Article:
90
Percentage of the U.S. chemical weapons supply that has already been destroyed.

$500 million
Amount spent by the United States each year to assist other countries in destroying their stores of chemical, biological, and nuclear weapons.

7,650
Estimated number of nuclear warheads possessed by the United States.

2,150
Operational U.S. nuclear warheads assigned to land-based missiles, nuclear submarines, and bombs ready for deployment in military aircraft.

4,650
Operational nuclear warheads in Russia.

12
Maximum estimate of warheads that Kim Jong Un can build with North Korea's existing supply of plutonium.

31,225
Nuclear weapons possessed by the United States in 1967.

9 megatons
Amount of energy released by the B53 nuclear bomb, which is 900 times more powerful than the bomb dropped on Hiroshima. The bomb was dismantled in Amarillo, Texas, in 2011.

1,550
Nuclear weapons (not counting warheads in storage or awaiting dismantlement) allowed by the New START Treaty, signed by Russia and the United States in 2010.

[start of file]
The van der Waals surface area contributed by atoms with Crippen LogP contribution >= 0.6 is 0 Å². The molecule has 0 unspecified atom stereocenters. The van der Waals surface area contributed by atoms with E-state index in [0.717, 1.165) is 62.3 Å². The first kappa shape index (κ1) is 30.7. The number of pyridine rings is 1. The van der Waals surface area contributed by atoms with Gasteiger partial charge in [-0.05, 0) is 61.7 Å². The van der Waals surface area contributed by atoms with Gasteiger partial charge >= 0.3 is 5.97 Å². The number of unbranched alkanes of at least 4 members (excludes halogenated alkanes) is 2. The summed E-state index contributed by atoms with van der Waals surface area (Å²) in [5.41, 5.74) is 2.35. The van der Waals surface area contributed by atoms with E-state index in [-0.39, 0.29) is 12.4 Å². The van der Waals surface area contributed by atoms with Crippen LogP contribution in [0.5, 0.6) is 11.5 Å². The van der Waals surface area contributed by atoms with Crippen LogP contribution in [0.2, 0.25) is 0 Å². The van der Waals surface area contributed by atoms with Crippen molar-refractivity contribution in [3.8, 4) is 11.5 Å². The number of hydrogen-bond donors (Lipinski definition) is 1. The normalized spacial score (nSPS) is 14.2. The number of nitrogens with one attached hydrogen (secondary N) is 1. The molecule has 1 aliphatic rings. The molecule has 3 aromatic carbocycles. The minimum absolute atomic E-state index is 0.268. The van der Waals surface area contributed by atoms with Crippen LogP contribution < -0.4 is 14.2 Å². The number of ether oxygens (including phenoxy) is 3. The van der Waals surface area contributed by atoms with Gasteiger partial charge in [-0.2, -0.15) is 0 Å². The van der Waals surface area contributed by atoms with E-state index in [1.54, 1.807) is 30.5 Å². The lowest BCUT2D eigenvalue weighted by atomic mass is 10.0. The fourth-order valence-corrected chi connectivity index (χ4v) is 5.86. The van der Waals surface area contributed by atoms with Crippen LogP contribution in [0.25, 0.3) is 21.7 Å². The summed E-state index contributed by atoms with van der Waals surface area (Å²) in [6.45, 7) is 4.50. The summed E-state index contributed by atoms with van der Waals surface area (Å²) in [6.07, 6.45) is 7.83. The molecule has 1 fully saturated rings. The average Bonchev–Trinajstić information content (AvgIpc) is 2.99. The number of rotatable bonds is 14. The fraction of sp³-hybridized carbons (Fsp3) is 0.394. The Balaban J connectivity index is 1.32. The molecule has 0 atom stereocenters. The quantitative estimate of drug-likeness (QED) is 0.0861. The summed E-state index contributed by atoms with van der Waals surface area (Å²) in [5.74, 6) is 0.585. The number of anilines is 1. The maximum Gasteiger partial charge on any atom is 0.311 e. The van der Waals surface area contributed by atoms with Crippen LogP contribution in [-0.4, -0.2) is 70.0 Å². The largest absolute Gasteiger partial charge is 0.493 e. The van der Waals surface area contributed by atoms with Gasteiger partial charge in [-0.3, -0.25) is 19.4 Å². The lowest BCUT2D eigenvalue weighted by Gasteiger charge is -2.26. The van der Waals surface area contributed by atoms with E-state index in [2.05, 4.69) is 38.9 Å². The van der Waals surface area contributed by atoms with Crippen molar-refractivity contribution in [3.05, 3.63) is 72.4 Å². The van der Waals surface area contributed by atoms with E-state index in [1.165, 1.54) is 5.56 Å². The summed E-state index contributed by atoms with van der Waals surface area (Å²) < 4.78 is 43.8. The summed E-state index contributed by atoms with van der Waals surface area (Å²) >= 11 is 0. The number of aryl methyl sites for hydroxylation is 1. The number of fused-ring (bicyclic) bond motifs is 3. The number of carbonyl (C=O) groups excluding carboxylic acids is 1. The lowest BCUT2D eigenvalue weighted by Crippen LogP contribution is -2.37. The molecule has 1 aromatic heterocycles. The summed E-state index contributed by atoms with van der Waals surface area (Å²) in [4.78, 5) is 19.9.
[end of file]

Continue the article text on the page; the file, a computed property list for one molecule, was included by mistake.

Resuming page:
Sources: Associated Press, BBC, CNN, Brookings Institute, The Guardian (2), The Washington Post (2)

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Re: Should America/NATO support Syrian resistance the way it did in Libya?

Post by David H on Sat Sep 14, 2013 7:43 am

Motion in the right direction! And what's even more encouraging than the numbers is that as long as we're actively working toward disarmament nobody's likely to try to use what they've still got. When there's a deal in on the table, each weapon takes on new value as a bargaining chip that disappears as soon as even one of them goes BOOM!